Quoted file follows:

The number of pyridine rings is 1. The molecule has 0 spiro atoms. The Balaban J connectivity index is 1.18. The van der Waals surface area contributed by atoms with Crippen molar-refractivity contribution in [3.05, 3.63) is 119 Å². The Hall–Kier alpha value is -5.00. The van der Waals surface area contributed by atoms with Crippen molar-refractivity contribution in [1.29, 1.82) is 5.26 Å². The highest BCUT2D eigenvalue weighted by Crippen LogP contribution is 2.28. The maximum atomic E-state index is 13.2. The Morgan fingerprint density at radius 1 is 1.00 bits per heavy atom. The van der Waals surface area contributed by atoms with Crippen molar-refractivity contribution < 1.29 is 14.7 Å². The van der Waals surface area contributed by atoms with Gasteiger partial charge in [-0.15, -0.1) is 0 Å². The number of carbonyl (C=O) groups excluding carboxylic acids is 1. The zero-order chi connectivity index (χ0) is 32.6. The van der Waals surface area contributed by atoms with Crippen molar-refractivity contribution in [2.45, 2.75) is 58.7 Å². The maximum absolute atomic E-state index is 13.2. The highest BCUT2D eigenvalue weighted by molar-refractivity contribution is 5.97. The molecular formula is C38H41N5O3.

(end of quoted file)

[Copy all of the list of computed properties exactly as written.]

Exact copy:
The number of pyridine rings is 1. The molecule has 0 spiro atoms. The Balaban J connectivity index is 1.18. The van der Waals surface area contributed by atoms with Crippen molar-refractivity contribution in [3.05, 3.63) is 119 Å². The Hall–Kier alpha value is -5.00. The van der Waals surface area contributed by atoms with Crippen molar-refractivity contribution in [1.29, 1.82) is 5.26 Å². The highest BCUT2D eigenvalue weighted by Crippen LogP contribution is 2.28. The maximum atomic E-state index is 13.2. The Morgan fingerprint density at radius 1 is 1.00 bits per heavy atom. The van der Waals surface area contributed by atoms with Crippen molar-refractivity contribution < 1.29 is 14.7 Å². The van der Waals surface area contributed by atoms with Gasteiger partial charge in [-0.15, -0.1) is 0 Å². The number of carbonyl (C=O) groups excluding carboxylic acids is 1. The zero-order chi connectivity index (χ0) is 32.6. The van der Waals surface area contributed by atoms with Crippen molar-refractivity contribution in [2.45, 2.75) is 58.7 Å². The maximum absolute atomic E-state index is 13.2. The highest BCUT2D eigenvalue weighted by molar-refractivity contribution is 5.97. The molecular formula is C38H41N5O3.